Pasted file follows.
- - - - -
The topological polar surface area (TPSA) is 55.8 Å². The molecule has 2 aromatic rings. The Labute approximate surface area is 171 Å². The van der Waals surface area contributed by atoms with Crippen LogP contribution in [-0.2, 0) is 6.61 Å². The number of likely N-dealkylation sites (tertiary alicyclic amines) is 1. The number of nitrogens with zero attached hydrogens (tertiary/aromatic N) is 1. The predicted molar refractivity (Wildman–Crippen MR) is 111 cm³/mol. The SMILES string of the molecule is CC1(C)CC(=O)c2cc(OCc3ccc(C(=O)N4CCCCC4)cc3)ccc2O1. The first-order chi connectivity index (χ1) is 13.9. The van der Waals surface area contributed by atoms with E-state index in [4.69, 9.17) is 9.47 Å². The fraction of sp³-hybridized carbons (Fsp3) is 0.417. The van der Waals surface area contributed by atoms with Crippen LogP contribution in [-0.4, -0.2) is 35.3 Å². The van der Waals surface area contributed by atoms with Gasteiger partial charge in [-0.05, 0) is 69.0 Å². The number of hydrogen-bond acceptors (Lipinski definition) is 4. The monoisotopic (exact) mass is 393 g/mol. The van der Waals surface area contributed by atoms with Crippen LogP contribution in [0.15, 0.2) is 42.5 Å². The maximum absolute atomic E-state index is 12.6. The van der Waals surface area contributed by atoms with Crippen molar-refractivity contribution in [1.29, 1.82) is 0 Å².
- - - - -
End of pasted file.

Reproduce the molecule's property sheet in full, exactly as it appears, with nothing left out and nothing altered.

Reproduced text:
The topological polar surface area (TPSA) is 55.8 Å². The molecule has 2 aromatic rings. The Labute approximate surface area is 171 Å². The van der Waals surface area contributed by atoms with Crippen LogP contribution in [-0.2, 0) is 6.61 Å². The number of likely N-dealkylation sites (tertiary alicyclic amines) is 1. The number of nitrogens with zero attached hydrogens (tertiary/aromatic N) is 1. The predicted molar refractivity (Wildman–Crippen MR) is 111 cm³/mol. The SMILES string of the molecule is CC1(C)CC(=O)c2cc(OCc3ccc(C(=O)N4CCCCC4)cc3)ccc2O1. The first-order chi connectivity index (χ1) is 13.9. The van der Waals surface area contributed by atoms with E-state index in [4.69, 9.17) is 9.47 Å². The fraction of sp³-hybridized carbons (Fsp3) is 0.417. The van der Waals surface area contributed by atoms with Crippen LogP contribution in [-0.4, -0.2) is 35.3 Å². The van der Waals surface area contributed by atoms with Gasteiger partial charge in [-0.05, 0) is 69.0 Å². The number of hydrogen-bond acceptors (Lipinski definition) is 4. The monoisotopic (exact) mass is 393 g/mol. The van der Waals surface area contributed by atoms with Crippen LogP contribution in [0.15, 0.2) is 42.5 Å². The maximum absolute atomic E-state index is 12.6. The van der Waals surface area contributed by atoms with Crippen molar-refractivity contribution in [1.29, 1.82) is 0 Å².